(Gospel) in parenthesis
I wish to centre my life on true principles. I feel very deeply that this is the direction I want to go. Frankly true principles seem to be much more universal, applicable, solid and general than doctrines. Doctrines give the why (I have another article on the why coming), principles give the how. I choose the how, I choose the pragmatic divine centre.
I’ve included the word “Gospel” in parenthesis very intentionally. I did not want to make my life a “Gospel Principle centred life” but a “(Gospel) Principle centred life”…
By this distinction I am recognising that the Gospel has been one of the major sources of true principles in my life (which to the religious / believing side of me is hopefully conspicuous; why is it that it makes me so happy? (The Spirit)),
… but not the only source.
The church, or even the Gospel, cannot lay claim to all true principles. There are just too many, they are just too broad.
Principles not in parenthesis
And that is why “Principles” is not in parenthesis. Honestly, I have found books that explain certain true principles in better and clearer language than the scriptures or teachings of the Gospel. The 7 Habits of Highly Effective People is one great example; the explanations are much clearer than say, Isaiah. (Sorry old man) Another book I’ve read and which has been fundamental to me is who will do what by when, a book about the principle of integrity, and in my opinion it is a superior work on the idea of integrity than I have ever run into in all of my church experience. (Mormon standard time may not even exist if we would just absorb this book into a general conference or something).
The other reason is that there are principles that lie outside of the scope of the Gospel which are still valuable, useful and important. I have found understanding the idea of principles extremely effective in my work as a digital marketer. Instead of understanding the short-term tricks and techniques, how can I master the fundamental principles of online marketing? This way of thinking; seeking out solid, long term and independently discoverable principles has benefited me not only spiritually but professionally and in every area of my life. Indeed I feel I will spend a lifetime seeking out for, discovering, and applying true principles into my life.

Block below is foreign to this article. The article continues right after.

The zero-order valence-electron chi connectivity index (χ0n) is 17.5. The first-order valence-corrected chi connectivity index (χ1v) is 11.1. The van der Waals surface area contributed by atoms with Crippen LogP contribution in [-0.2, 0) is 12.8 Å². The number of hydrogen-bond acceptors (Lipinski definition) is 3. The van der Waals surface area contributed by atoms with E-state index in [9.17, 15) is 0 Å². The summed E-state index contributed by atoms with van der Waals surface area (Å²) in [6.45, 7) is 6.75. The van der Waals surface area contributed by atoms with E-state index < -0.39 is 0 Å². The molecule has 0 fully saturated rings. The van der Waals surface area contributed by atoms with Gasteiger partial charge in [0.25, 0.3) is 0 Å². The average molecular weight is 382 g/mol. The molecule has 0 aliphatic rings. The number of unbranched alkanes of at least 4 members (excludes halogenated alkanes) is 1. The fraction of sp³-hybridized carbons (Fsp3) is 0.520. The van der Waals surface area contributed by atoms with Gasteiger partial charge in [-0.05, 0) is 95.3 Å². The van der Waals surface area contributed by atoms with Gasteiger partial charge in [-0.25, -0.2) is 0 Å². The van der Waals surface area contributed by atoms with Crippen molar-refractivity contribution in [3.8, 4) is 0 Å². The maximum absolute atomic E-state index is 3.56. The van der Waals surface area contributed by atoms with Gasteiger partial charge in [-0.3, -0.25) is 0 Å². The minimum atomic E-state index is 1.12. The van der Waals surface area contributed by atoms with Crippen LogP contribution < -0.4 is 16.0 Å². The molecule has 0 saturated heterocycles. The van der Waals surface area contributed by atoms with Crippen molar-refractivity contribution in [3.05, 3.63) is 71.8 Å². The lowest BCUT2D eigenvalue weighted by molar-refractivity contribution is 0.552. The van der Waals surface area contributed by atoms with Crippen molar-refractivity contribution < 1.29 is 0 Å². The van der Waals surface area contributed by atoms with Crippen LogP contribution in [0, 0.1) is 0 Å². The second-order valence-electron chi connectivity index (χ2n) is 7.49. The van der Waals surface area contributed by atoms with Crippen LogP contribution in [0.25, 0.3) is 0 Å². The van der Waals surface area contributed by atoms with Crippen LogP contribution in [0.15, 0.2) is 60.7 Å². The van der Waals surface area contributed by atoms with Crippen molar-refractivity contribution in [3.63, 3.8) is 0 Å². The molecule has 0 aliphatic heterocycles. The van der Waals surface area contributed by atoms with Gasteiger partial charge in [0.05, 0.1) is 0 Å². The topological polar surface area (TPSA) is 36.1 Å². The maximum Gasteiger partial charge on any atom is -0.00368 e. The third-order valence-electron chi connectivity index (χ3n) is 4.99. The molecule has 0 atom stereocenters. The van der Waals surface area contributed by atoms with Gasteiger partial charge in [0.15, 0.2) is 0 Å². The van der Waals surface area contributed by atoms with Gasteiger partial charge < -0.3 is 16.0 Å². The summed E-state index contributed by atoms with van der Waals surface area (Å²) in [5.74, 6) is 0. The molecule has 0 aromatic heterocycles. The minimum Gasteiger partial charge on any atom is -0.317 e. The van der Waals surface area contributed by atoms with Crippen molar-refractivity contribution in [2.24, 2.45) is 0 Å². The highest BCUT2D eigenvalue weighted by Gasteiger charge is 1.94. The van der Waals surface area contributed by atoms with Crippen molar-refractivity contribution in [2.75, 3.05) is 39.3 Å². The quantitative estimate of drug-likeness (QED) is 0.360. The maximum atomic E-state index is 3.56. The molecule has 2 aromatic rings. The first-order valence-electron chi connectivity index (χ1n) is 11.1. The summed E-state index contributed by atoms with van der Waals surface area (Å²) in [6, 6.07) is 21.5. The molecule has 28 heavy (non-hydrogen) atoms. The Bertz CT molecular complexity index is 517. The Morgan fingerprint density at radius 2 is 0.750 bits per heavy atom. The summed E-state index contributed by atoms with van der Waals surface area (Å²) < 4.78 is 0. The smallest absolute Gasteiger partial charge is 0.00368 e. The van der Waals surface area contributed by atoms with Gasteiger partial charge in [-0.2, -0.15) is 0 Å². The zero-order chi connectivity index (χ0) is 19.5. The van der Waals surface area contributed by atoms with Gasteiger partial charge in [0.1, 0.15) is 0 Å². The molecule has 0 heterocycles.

In the introduction of the latest edition of the 7 Habits, one of my other favourite authors Jim Collins writes of his meeting Stephen Covey and reading his book (boy was I excited to read this, two of my favourite authors meet, written in July 2013):
“The ideas embedded in the framework are timeless. They are principles. This is why they work, and why they speak to people in all age groups around the globe. In a world of change, disruption, chaos, and relentless uncertainty, people crave an anchor point, a set of constructs to give them guidance in the face of turbulence. Covey believed that timeless principles do indeed exist, and that the search for them is not folly, but wisdom…
… no enterprise can become or remain truly great without a core set of principles to preserve, to build upon, to serve as an anchor, to provide guidance in the face of an ever-changing world…
… I do not mean to imply that the 7 Habits map one-for-one to building a great company. The principles in Good to Great and Built to Last, for example, and the principles in The 7 Habits of Highly Effective People are complementary, but distinct.”
In this introduction Collins gives the idea that his work in Good to Great and other fantastic books (and I’ve read almost all of his books) ALSO has the same quest: the search for timeless principles as a conceptual framework upon which to build your life, your “divine centre”.
Thus it is. Principles lie at the heart of my life. I will seek out for, embrace and attempt to apply true principles in my life as long as I life. This is my “divine centre”, the heart and soul of my conviction and spirituality. The quest for true principles.
Conclusion and afterthoughts
Perhaps this quest will lead me back to God in the end. At the end of the 7 Habits Stephen Covey shares:
“As I conclude this book, I would like to share my own personal conviction concerning what I believe to be the source of correct principles. I believe that correct principles are natural laws, and that God, the Creator and Father of us all, is the source of them, and also the source of our conscience.”
And there is that scripture: John 7:16-17 “Jesus answered them, and said, My doctrine is not mine, but his that sent me. If any man will do his will, he shall know of the doctrine, whether it be of God, or whether I speak of myself.”
In a prior conversation with my missionary trainer, we discussed the possibility that this scripture has eternal implications. It may be that we only truly discover the genesis of these doctrines / principles in the afterlife.
And indeed, what is faith, if not belief strong enough to motivate action?
And so I choose a principle centred life.